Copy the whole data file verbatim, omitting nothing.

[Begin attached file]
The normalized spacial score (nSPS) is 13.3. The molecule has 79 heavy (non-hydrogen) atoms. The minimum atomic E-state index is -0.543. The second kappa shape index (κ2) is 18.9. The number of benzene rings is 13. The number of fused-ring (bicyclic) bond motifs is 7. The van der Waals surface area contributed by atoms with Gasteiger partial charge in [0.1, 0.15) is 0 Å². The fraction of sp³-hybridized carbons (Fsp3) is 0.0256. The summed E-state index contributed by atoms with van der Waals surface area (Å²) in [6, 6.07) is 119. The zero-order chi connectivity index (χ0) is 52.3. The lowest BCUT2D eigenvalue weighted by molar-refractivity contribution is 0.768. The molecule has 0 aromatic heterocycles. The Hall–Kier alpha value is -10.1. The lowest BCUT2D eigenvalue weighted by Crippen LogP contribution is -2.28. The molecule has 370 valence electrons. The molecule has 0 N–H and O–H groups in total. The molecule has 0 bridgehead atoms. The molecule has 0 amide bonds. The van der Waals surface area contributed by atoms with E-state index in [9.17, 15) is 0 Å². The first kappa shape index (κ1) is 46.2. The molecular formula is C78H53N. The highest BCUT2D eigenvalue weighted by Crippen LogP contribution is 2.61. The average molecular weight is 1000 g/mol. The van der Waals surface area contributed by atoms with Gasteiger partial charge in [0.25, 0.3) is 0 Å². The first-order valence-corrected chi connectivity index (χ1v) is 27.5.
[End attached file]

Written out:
The normalized spacial score (nSPS) is 13.3. The molecule has 79 heavy (non-hydrogen) atoms. The minimum atomic E-state index is -0.543. The second kappa shape index (κ2) is 18.9. The number of benzene rings is 13. The number of fused-ring (bicyclic) bond motifs is 7. The van der Waals surface area contributed by atoms with Gasteiger partial charge in [0.1, 0.15) is 0 Å². The fraction of sp³-hybridized carbons (Fsp3) is 0.0256. The summed E-state index contributed by atoms with van der Waals surface area (Å²) in [6, 6.07) is 119. The zero-order chi connectivity index (χ0) is 52.3. The lowest BCUT2D eigenvalue weighted by molar-refractivity contribution is 0.768. The molecule has 0 aromatic heterocycles. The Hall–Kier alpha value is -10.1. The lowest BCUT2D eigenvalue weighted by Crippen LogP contribution is -2.28. The molecule has 370 valence electrons. The molecule has 0 N–H and O–H groups in total. The molecule has 0 bridgehead atoms. The molecule has 0 amide bonds. The van der Waals surface area contributed by atoms with E-state index in [9.17, 15) is 0 Å². The first kappa shape index (κ1) is 46.2. The molecular formula is C78H53N. The highest BCUT2D eigenvalue weighted by Crippen LogP contribution is 2.61. The average molecular weight is 1000 g/mol. The van der Waals surface area contributed by atoms with Gasteiger partial charge in [0.25, 0.3) is 0 Å². The first-order valence-corrected chi connectivity index (χ1v) is 27.5.